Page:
I personally don’t care if I come off cheap by not wanting to pay because if you eat and find out you truly aren’t interested the only thing left is to say good night, not pay their tab.Â
I also think once you’ve been in the lifestyle a while you’ll comeÂ to the conclusion dinner is only dinner and their is absolutely NO obligations.Â I stand by my answer in announcing while you order because it really makes the night easier for all.Â I totally understand where you are coming from though because I used to feel the same way you do,Â awkward.Â
Just be the person who calls the shots and split them up before you look down at your feet at the end of dinner.Â
Also you mentioned not finding the right couple yet, stick with it you’ll find them, it just may take a lot of dinner dates and I doubt you want to be responsible for paying for all of them.Â If you both like a couple and ask for a second date – the next time you meet pay their tab, that to me is good lifestyle dinner etiquette.Â Good luck and have fun!
My wife used to always offer to pay the tab or expected me to do so when we first stated out.
Took a few awkward situations and some after dinner discussions to get it to the point that we always say “separate checks.”
We do so before the meal rather than after.
It just makes it simple and nobody has to feel they owe anybody anything.
Once we have become friends with a couple we often offer to pick up the tab, and often get the tab picked up by our friends.
It becomes an established relationship just like any other with the added benefit of sexual fun.
Those first time meeting however are not the time to be offering up the check.
I hate it when others do it because I feel as if they are wishing us to feel obligated.
I don’t wish to pay because I don’t want them feeling that way.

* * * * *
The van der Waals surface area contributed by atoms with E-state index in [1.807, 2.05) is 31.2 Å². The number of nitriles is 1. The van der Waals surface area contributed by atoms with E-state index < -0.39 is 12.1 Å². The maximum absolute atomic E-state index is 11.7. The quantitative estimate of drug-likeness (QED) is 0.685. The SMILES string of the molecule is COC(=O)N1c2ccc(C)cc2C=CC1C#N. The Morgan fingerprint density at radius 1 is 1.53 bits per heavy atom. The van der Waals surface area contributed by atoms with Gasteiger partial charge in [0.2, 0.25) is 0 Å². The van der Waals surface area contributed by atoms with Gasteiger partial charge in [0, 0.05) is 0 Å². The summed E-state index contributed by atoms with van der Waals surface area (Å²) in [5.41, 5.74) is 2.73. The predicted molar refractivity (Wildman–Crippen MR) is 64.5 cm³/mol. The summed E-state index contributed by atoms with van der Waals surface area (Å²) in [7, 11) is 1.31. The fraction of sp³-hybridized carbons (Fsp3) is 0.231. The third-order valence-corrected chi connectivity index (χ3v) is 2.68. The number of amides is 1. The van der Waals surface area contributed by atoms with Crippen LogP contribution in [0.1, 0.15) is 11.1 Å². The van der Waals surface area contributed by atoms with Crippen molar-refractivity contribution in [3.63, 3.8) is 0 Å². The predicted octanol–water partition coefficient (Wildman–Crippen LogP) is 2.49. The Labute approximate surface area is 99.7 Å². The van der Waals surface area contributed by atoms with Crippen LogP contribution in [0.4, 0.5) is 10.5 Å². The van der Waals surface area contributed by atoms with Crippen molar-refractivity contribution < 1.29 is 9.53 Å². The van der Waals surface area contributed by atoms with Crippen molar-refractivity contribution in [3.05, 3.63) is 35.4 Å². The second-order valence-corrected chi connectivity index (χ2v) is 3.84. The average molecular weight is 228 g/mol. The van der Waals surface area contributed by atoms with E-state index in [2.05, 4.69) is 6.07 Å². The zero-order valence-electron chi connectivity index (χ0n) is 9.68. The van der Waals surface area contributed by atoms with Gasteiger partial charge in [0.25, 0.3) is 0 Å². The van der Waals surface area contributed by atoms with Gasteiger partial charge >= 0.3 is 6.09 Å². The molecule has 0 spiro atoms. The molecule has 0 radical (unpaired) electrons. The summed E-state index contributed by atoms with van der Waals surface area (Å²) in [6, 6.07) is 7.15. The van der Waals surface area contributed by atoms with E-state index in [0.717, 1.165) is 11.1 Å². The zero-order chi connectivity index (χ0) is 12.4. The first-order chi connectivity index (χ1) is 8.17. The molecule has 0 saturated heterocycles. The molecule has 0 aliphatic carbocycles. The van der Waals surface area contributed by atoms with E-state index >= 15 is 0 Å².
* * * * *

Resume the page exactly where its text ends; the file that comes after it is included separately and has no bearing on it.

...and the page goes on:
Your question wasn’t really about finding a good match, but you did mention it so I will add this.
If you have gone on half a dozen dates and not found a possible match you are doing something wrong.
I assume you found these couples acceptable visually or you wouldn’t have met in the first place so it stands to reason you should have found someone by now.
Since I don’t have any specific information I can’t really give any advice on why you are not getting past your dinners, but a few common ones are:
1) Misrepresentation in your profile. That includes what you are actually looking for.
2) Overly nervous and making the other couples feel awkward because of it.
3) Having to high of expectations. You are doubtful to find new soul mates on a single dinner date.
4) Dressing poorly. I have seen many people start swinging and they try to dress to impress, but because of being off the market for many years they dress like fools instead. (by some fashion magazines)
5) Drilling your dinner dates on their sexual history or swinging experience. A bit of this talk is fine, but talk about other things too.
6) Avoiding the sex talk because of embarrassment. You do need to talk about it some and try to flirt even if you think your bad at it.
I could make a huge list of possible reasons, but those are some super common ones.
Without knowing your situation I can’t really target in on what is going wrong for you when it comes to finding your match.